Page 66 introduces us to a cadet nicknamed Beeker, a Betelgeusian. The avian Betelgeusians were first seen in the original timeline as science department crewmembers on the Enterprise in Star Trek: The Motion Picture. The name "Beeker" may be a nod to the Muppets puppet character by the name "Beaker" who was an assistant to the scientist Dr. Bunsen Honeydew and who spoke in sort of beeping/chirping sounds.


Page 69 mentions Monterey Bay and Santa Cruz. Monterey Bay is a bay located south of San Francisco and Santa Cruz is a city on the bay's northern coast.


Page 69 reveals that the cadets' communicators have a video display on them, much like modern cell phones.


On page 70, Chekov uses his Red Army knife to pry open a wall panel in his malfunctioning dorm room. The Red Army has been the popular name of the Russian Army since the Russian Civil War of 1918-1922, named for the traditional color of the workers' movement in Russia at the time.


Page 73 introduces Salla, an Andorian zhen, the closest to a human female of the four Andorian genders. The four genders concept for Andorians was invented in the non-canonical ST novels published by Pocket Books for the original timeline, but a few hints have appeared in episodes of ST-TNG and ST: Enterprise that this has been accepted by canon writers.


On page 79, T'Laya describes the Tarahumara people of the Copper Canyon region of northern Mexico. These are a real tribe of Native Americans known as outstanding long-distance runners, just as described in the book. The Colorado ultramarathon (any marathon over the traditional limit of 26.2188 miles) mentioned by T'Laya on page 80 is probably the Leadville Trail 100, in which Tarahumara runners have competed and won more than once.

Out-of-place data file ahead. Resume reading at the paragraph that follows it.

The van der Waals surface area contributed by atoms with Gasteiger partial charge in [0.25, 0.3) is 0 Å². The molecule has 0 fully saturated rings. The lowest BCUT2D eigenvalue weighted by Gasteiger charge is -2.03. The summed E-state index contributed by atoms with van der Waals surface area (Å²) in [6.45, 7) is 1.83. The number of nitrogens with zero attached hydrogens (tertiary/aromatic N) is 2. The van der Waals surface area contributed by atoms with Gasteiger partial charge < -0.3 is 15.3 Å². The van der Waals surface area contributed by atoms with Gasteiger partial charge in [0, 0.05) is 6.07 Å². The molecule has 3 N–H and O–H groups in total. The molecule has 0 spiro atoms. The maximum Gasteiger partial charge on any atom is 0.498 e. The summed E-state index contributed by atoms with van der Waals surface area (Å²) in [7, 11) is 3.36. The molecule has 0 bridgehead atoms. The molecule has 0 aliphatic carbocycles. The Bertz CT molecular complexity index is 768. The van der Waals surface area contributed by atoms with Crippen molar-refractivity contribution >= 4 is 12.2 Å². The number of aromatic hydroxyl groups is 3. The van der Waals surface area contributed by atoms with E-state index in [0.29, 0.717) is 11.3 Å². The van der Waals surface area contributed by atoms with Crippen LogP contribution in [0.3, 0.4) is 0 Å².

Starfleet seems to use a number of military terms originally associated with the United States military. Page 83 mentions a couple more. There are real Punitive Articles of the Uniform Code of Military Justice as mentioned here. And the JAG (Judge Advocate General), is a real world term for a military lawyer who works with the U.S. Armed Forces of the Air Force, Army, Coast Guard, and Navy.


On page 84, Ensign Collins suggests he and Kirk could talk about the Giants. This is a reference to the San Francisco Giants professional baseball team. From Kirk's remarks, the Giants are apparently not having a good year.


All of the volumes of this Starfleet Academy series of books, but particularly this book, seem to depict Spock as more willing to show emotion than the Spock of the original timeline did. He is frequently described as smiling at some remark made by those with whom he is speaking.


Page 91 reveals that there is a statue of Admiral David Farragut, a famous Civil War Naval flag officer who became the first Rear Admiral in U.S. history, on the Academy grounds. Farragut was an actual U.S. Naval officer.